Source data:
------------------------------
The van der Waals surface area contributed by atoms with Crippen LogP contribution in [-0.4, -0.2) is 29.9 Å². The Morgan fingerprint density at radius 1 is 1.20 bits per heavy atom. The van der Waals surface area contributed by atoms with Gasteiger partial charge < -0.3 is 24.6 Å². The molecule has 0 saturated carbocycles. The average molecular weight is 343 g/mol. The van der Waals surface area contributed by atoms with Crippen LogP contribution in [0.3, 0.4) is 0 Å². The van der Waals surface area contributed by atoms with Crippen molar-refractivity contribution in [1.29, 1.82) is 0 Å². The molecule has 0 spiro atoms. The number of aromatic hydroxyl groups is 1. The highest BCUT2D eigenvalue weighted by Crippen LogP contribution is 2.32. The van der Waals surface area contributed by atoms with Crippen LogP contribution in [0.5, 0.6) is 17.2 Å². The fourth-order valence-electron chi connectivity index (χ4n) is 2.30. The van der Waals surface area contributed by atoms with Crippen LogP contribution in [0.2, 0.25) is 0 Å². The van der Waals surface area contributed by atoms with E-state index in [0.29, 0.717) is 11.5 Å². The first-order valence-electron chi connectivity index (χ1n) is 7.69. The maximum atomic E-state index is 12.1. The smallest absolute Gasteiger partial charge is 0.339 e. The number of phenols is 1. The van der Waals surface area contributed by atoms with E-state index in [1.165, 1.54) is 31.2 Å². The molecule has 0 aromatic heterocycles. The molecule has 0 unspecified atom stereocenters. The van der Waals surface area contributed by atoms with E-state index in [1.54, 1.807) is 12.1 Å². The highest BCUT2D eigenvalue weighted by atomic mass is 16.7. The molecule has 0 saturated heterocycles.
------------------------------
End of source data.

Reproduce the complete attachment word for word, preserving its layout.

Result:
The van der Waals surface area contributed by atoms with Crippen LogP contribution in [-0.4, -0.2) is 29.9 Å². The Morgan fingerprint density at radius 1 is 1.20 bits per heavy atom. The van der Waals surface area contributed by atoms with Gasteiger partial charge < -0.3 is 24.6 Å². The molecule has 0 saturated carbocycles. The average molecular weight is 343 g/mol. The van der Waals surface area contributed by atoms with Crippen LogP contribution in [0.3, 0.4) is 0 Å². The van der Waals surface area contributed by atoms with Crippen molar-refractivity contribution in [1.29, 1.82) is 0 Å². The molecule has 0 spiro atoms. The number of aromatic hydroxyl groups is 1. The highest BCUT2D eigenvalue weighted by Crippen LogP contribution is 2.32. The van der Waals surface area contributed by atoms with Crippen LogP contribution in [0.5, 0.6) is 17.2 Å². The fourth-order valence-electron chi connectivity index (χ4n) is 2.30. The van der Waals surface area contributed by atoms with Crippen LogP contribution in [0.2, 0.25) is 0 Å². The van der Waals surface area contributed by atoms with E-state index in [0.29, 0.717) is 11.5 Å². The first-order valence-electron chi connectivity index (χ1n) is 7.69. The maximum atomic E-state index is 12.1. The smallest absolute Gasteiger partial charge is 0.339 e. The number of phenols is 1. The van der Waals surface area contributed by atoms with E-state index in [1.165, 1.54) is 31.2 Å². The molecule has 0 aromatic heterocycles. The molecule has 0 unspecified atom stereocenters. The van der Waals surface area contributed by atoms with E-state index in [1.54, 1.807) is 12.1 Å². The highest BCUT2D eigenvalue weighted by atomic mass is 16.7. The molecule has 0 saturated heterocycles.